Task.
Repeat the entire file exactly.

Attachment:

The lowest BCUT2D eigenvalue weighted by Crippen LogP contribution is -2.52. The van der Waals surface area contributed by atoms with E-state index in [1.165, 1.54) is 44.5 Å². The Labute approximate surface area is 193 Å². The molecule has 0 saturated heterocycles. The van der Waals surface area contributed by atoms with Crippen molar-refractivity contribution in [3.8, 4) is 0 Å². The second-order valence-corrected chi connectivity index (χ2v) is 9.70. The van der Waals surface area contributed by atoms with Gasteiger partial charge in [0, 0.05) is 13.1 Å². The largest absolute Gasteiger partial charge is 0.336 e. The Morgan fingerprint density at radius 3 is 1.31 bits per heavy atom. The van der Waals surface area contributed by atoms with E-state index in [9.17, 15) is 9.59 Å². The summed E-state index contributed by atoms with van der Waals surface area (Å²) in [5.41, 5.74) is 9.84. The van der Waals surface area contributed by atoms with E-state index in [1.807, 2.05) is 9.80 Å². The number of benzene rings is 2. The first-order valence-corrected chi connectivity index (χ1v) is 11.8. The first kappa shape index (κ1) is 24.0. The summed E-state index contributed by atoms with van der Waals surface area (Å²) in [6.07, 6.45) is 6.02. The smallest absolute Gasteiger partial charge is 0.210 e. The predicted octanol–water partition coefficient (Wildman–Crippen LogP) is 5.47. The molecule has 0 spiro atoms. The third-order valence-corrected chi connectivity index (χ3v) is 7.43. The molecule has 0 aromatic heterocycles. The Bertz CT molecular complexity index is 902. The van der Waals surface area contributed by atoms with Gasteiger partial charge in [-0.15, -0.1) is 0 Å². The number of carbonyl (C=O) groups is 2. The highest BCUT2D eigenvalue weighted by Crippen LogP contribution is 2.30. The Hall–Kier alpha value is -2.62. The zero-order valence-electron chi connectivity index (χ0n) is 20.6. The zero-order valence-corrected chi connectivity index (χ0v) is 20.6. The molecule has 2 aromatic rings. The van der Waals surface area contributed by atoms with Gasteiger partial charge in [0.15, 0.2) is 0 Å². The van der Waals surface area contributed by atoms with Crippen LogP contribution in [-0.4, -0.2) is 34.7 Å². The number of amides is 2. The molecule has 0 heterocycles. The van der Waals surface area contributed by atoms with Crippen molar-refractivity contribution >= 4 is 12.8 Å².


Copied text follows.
The lowest BCUT2D eigenvalue weighted by Crippen LogP contribution is -2.52. The van der Waals surface area contributed by atoms with E-state index in [1.165, 1.54) is 44.5 Å². The Labute approximate surface area is 193 Å². The molecule has 0 saturated heterocycles. The van der Waals surface area contributed by atoms with Crippen molar-refractivity contribution in [3.8, 4) is 0 Å². The second-order valence-corrected chi connectivity index (χ2v) is 9.70. The van der Waals surface area contributed by atoms with Gasteiger partial charge in [0, 0.05) is 13.1 Å². The largest absolute Gasteiger partial charge is 0.336 e. The Morgan fingerprint density at radius 3 is 1.31 bits per heavy atom. The van der Waals surface area contributed by atoms with E-state index in [9.17, 15) is 9.59 Å². The summed E-state index contributed by atoms with van der Waals surface area (Å²) in [5.41, 5.74) is 9.84. The van der Waals surface area contributed by atoms with E-state index in [1.807, 2.05) is 9.80 Å². The number of benzene rings is 2. The first-order valence-corrected chi connectivity index (χ1v) is 11.8. The first kappa shape index (κ1) is 24.0. The summed E-state index contributed by atoms with van der Waals surface area (Å²) in [6.07, 6.45) is 6.02. The smallest absolute Gasteiger partial charge is 0.210 e. The predicted octanol–water partition coefficient (Wildman–Crippen LogP) is 5.47. The molecule has 0 spiro atoms. The third-order valence-corrected chi connectivity index (χ3v) is 7.43. The molecule has 0 aromatic heterocycles. The Bertz CT molecular complexity index is 902. The van der Waals surface area contributed by atoms with Gasteiger partial charge in [-0.15, -0.1) is 0 Å². The number of carbonyl (C=O) groups is 2. The highest BCUT2D eigenvalue weighted by Crippen LogP contribution is 2.30. The Hall–Kier alpha value is -2.62. The zero-order valence-electron chi connectivity index (χ0n) is 20.6. The zero-order valence-corrected chi connectivity index (χ0v) is 20.6. The molecule has 2 aromatic rings. The van der Waals surface area contributed by atoms with Gasteiger partial charge in [0.15, 0.2) is 0 Å². The van der Waals surface area contributed by atoms with Crippen LogP contribution in [-0.4, -0.2) is 34.7 Å². The number of amides is 2. The molecule has 0 heterocycles. The van der Waals surface area contributed by atoms with Crippen molar-refractivity contribution >= 4 is 12.8 Å².